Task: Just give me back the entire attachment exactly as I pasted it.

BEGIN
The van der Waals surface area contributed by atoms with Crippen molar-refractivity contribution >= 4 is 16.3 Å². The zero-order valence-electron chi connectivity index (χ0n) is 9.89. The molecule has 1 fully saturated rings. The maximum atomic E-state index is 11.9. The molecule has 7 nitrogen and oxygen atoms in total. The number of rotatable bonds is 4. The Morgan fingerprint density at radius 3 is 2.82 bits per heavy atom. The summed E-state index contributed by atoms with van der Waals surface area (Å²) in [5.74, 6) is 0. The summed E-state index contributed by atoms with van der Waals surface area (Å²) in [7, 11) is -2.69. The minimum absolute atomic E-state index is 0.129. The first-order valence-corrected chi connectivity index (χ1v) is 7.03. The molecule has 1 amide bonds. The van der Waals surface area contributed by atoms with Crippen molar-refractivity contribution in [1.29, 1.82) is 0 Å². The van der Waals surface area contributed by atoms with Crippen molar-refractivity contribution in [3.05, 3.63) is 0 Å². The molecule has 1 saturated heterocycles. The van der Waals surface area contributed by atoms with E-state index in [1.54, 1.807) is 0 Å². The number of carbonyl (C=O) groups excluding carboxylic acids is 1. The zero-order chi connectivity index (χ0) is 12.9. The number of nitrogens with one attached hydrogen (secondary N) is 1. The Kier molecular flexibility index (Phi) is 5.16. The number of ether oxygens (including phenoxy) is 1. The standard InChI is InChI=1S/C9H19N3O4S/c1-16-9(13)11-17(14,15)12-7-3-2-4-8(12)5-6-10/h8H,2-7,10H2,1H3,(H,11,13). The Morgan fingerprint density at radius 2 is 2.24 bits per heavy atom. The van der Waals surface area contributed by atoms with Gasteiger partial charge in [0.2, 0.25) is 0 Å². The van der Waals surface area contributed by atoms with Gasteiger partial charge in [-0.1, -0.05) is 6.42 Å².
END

The van der Waals surface area contributed by atoms with Crippen molar-refractivity contribution >= 4 is 16.3 Å². The zero-order valence-electron chi connectivity index (χ0n) is 9.89. The molecule has 1 fully saturated rings. The maximum atomic E-state index is 11.9. The molecule has 7 nitrogen and oxygen atoms in total. The number of rotatable bonds is 4. The Morgan fingerprint density at radius 3 is 2.82 bits per heavy atom. The summed E-state index contributed by atoms with van der Waals surface area (Å²) in [5.74, 6) is 0. The summed E-state index contributed by atoms with van der Waals surface area (Å²) in [7, 11) is -2.69. The minimum absolute atomic E-state index is 0.129. The first-order valence-corrected chi connectivity index (χ1v) is 7.03. The molecule has 1 amide bonds. The van der Waals surface area contributed by atoms with Crippen molar-refractivity contribution in [1.29, 1.82) is 0 Å². The van der Waals surface area contributed by atoms with Crippen molar-refractivity contribution in [3.05, 3.63) is 0 Å². The molecule has 1 saturated heterocycles. The van der Waals surface area contributed by atoms with E-state index in [1.54, 1.807) is 0 Å². The number of carbonyl (C=O) groups excluding carboxylic acids is 1. The zero-order chi connectivity index (χ0) is 12.9. The number of nitrogens with one attached hydrogen (secondary N) is 1. The Kier molecular flexibility index (Phi) is 5.16. The number of ether oxygens (including phenoxy) is 1. The standard InChI is InChI=1S/C9H19N3O4S/c1-16-9(13)11-17(14,15)12-7-3-2-4-8(12)5-6-10/h8H,2-7,10H2,1H3,(H,11,13). The Morgan fingerprint density at radius 2 is 2.24 bits per heavy atom. The van der Waals surface area contributed by atoms with Gasteiger partial charge in [0.2, 0.25) is 0 Å². The van der Waals surface area contributed by atoms with Gasteiger partial charge in [-0.1, -0.05) is 6.42 Å².